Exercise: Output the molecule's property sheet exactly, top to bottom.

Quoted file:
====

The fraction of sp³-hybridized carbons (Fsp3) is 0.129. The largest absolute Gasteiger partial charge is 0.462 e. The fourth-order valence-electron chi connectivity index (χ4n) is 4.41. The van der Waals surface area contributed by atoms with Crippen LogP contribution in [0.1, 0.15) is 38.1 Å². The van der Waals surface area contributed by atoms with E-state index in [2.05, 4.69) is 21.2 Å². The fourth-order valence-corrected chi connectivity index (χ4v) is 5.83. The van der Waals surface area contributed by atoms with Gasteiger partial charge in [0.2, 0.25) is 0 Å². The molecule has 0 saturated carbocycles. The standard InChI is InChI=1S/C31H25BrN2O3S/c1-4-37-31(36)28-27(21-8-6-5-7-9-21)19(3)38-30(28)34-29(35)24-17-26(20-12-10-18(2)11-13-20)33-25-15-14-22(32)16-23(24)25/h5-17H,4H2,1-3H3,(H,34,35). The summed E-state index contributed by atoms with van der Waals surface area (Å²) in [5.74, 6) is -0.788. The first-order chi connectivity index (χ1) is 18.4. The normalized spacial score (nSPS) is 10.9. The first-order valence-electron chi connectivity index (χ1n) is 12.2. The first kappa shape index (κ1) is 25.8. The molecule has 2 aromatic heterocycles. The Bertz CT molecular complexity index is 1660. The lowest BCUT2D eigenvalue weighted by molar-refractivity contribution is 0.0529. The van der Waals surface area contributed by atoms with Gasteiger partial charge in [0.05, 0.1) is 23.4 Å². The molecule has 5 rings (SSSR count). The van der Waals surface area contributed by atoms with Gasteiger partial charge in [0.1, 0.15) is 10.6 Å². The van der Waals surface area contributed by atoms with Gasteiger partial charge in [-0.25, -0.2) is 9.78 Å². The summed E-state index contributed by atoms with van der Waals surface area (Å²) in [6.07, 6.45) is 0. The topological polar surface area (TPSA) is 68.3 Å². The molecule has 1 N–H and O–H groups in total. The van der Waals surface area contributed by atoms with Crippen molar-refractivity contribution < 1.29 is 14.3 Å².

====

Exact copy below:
The fraction of sp³-hybridized carbons (Fsp3) is 0.129. The largest absolute Gasteiger partial charge is 0.462 e. The fourth-order valence-electron chi connectivity index (χ4n) is 4.41. The van der Waals surface area contributed by atoms with Crippen LogP contribution in [0.1, 0.15) is 38.1 Å². The van der Waals surface area contributed by atoms with E-state index in [2.05, 4.69) is 21.2 Å². The fourth-order valence-corrected chi connectivity index (χ4v) is 5.83. The van der Waals surface area contributed by atoms with Gasteiger partial charge in [0.2, 0.25) is 0 Å². The molecule has 0 saturated carbocycles. The standard InChI is InChI=1S/C31H25BrN2O3S/c1-4-37-31(36)28-27(21-8-6-5-7-9-21)19(3)38-30(28)34-29(35)24-17-26(20-12-10-18(2)11-13-20)33-25-15-14-22(32)16-23(24)25/h5-17H,4H2,1-3H3,(H,34,35). The summed E-state index contributed by atoms with van der Waals surface area (Å²) in [5.74, 6) is -0.788. The first-order chi connectivity index (χ1) is 18.4. The normalized spacial score (nSPS) is 10.9. The first-order valence-electron chi connectivity index (χ1n) is 12.2. The first kappa shape index (κ1) is 25.8. The molecule has 2 aromatic heterocycles. The Bertz CT molecular complexity index is 1660. The lowest BCUT2D eigenvalue weighted by molar-refractivity contribution is 0.0529. The van der Waals surface area contributed by atoms with Gasteiger partial charge in [0.05, 0.1) is 23.4 Å². The molecule has 5 rings (SSSR count). The van der Waals surface area contributed by atoms with Gasteiger partial charge in [0.1, 0.15) is 10.6 Å². The van der Waals surface area contributed by atoms with Gasteiger partial charge in [-0.25, -0.2) is 9.78 Å². The summed E-state index contributed by atoms with van der Waals surface area (Å²) in [6.07, 6.45) is 0. The topological polar surface area (TPSA) is 68.3 Å². The molecule has 1 N–H and O–H groups in total. The van der Waals surface area contributed by atoms with Crippen molar-refractivity contribution < 1.29 is 14.3 Å².